OBJECTIVES: We sought to examine the relationship between functional outcome and process of care for patients with hip fracture. RESEARCH DESIGN AND PARTICIPANTS: We undertook a prospective cohort study in 4 hospitals of 554 patients treated with surgery for hip fracture. MEASUREMENTS: Information on patient characteristics and processes of hospital care collected from the medical record, interviews, and bedside observations. Follow-up information obtained at 6 months on function (using the Functional Independence Measure [FIM]), survival, and readmission. RESULTS: Individual processes of care were generally not associated with adjusted outcomes. A scale of 9 processes related to mobilization was associated with improved adjusted locomotion (P = 0.006), self care (P = 0.022), and transferring (P = 0.007) at 2 months, but the benefits were smaller and not significant by 6 months. These processes were not associated with mortality. The predicted value for the FIM locomotion measure (range, 2-14) at 2 months was 5.9 (95% confidence interval 5.4-6.4) for patients at the 10th percentile of performance on these processes compared with 7.1 (95% confidence interval 6.6, 7.6) at the 90th percentile. Patients who experienced no hospital complications and no readmissions retained the benefits in locomotion at 6 months. Anticoagulation processes were associated with improved transferring at 2 months (P = 0.046) but anticoagulation and other processes of care were not otherwise associated with improved function. DISCUSSION: Our findings indicate the need to attend to all steps in the care of patients with hip fracture. Additionally, functional outcomes were more sensitive markers of improved process of care, compared with 6-month mortality, in the case of hip fracture.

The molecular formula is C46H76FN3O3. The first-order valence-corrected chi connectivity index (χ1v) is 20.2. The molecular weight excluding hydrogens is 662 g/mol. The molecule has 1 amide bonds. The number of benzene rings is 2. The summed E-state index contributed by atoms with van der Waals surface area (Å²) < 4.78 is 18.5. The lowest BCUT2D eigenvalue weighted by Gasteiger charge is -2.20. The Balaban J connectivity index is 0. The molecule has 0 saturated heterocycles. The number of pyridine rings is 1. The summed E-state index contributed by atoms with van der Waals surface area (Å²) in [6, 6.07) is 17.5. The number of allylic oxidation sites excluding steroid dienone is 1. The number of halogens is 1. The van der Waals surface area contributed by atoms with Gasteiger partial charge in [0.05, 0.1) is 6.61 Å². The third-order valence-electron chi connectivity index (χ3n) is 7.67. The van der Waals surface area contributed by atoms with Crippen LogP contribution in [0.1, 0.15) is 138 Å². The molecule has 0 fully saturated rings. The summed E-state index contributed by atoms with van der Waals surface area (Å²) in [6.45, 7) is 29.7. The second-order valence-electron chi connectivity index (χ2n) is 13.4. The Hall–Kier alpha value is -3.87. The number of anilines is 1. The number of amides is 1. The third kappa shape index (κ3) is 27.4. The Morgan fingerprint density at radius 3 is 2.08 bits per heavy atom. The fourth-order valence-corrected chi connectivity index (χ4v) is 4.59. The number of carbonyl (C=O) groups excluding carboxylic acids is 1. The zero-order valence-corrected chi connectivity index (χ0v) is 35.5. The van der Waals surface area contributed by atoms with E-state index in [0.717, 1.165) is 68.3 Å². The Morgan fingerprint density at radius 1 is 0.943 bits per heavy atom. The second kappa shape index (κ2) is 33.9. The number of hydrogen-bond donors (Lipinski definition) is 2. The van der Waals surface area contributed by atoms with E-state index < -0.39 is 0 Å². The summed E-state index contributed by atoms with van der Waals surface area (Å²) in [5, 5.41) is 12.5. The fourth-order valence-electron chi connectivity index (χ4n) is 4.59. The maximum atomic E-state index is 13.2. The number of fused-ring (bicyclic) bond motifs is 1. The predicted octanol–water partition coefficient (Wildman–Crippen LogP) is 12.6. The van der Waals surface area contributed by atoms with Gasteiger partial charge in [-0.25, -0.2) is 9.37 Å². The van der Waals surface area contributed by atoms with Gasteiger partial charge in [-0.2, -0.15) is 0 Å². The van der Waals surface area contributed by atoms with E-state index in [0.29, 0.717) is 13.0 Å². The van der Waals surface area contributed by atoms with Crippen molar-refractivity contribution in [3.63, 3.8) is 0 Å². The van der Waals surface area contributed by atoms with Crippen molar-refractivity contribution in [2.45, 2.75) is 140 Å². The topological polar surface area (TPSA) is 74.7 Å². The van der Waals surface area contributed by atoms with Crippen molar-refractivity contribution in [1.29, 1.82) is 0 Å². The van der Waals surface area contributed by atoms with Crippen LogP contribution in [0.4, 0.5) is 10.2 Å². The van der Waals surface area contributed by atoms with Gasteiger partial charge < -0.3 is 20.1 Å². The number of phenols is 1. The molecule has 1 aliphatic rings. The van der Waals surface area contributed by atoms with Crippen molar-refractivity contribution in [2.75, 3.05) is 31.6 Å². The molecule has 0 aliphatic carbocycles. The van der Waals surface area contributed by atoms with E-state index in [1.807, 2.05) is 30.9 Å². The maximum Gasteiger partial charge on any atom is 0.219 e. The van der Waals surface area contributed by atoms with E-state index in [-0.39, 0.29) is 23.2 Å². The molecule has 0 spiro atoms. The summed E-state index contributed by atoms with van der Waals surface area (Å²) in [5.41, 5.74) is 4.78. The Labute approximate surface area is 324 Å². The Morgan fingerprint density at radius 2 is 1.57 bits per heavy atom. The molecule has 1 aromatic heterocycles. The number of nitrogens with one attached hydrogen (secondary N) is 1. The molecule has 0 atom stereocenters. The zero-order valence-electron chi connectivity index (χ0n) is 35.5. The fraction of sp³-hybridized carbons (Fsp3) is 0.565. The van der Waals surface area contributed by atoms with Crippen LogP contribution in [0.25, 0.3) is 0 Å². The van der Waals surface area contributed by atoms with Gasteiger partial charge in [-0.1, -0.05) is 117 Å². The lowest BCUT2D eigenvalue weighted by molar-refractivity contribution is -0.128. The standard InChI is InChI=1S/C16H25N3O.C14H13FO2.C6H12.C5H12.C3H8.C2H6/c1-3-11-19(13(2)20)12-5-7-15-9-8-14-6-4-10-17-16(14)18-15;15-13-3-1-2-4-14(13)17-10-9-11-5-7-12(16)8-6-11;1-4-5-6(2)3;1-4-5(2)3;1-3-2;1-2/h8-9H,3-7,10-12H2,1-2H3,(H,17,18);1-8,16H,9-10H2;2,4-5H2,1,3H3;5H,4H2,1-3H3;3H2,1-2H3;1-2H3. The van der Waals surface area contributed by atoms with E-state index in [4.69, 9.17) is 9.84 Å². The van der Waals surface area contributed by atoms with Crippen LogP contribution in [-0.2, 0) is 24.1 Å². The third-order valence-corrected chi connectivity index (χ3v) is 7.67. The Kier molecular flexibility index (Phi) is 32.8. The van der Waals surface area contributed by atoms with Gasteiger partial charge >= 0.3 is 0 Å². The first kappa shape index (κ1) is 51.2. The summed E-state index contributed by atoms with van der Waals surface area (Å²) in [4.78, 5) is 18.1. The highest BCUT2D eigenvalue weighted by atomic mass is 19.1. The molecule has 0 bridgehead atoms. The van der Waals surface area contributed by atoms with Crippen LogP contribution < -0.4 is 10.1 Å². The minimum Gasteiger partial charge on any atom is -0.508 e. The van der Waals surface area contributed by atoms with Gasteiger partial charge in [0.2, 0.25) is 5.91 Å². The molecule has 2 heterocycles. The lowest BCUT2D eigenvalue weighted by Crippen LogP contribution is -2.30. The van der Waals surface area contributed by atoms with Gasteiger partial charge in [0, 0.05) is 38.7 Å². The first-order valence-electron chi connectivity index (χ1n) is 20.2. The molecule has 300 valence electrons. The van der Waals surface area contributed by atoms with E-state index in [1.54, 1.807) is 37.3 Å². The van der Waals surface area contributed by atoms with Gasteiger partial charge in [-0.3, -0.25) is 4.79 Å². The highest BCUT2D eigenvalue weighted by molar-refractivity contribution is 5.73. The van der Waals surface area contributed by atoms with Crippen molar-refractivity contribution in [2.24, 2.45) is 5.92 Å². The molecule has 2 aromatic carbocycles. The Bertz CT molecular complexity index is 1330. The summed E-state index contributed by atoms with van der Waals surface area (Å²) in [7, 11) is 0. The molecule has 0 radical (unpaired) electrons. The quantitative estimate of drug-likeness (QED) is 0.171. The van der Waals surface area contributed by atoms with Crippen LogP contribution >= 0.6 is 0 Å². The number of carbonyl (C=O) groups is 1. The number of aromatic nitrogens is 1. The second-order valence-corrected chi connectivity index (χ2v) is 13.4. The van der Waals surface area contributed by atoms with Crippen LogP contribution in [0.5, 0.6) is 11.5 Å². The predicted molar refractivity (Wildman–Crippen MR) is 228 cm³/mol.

|Original language||English (US)|
|Number of pages||8|
|State||Published - Sep 1 2006|
- Hip fracture
ASJC Scopus subject areas
- Public Health, Environmental and Occupational Health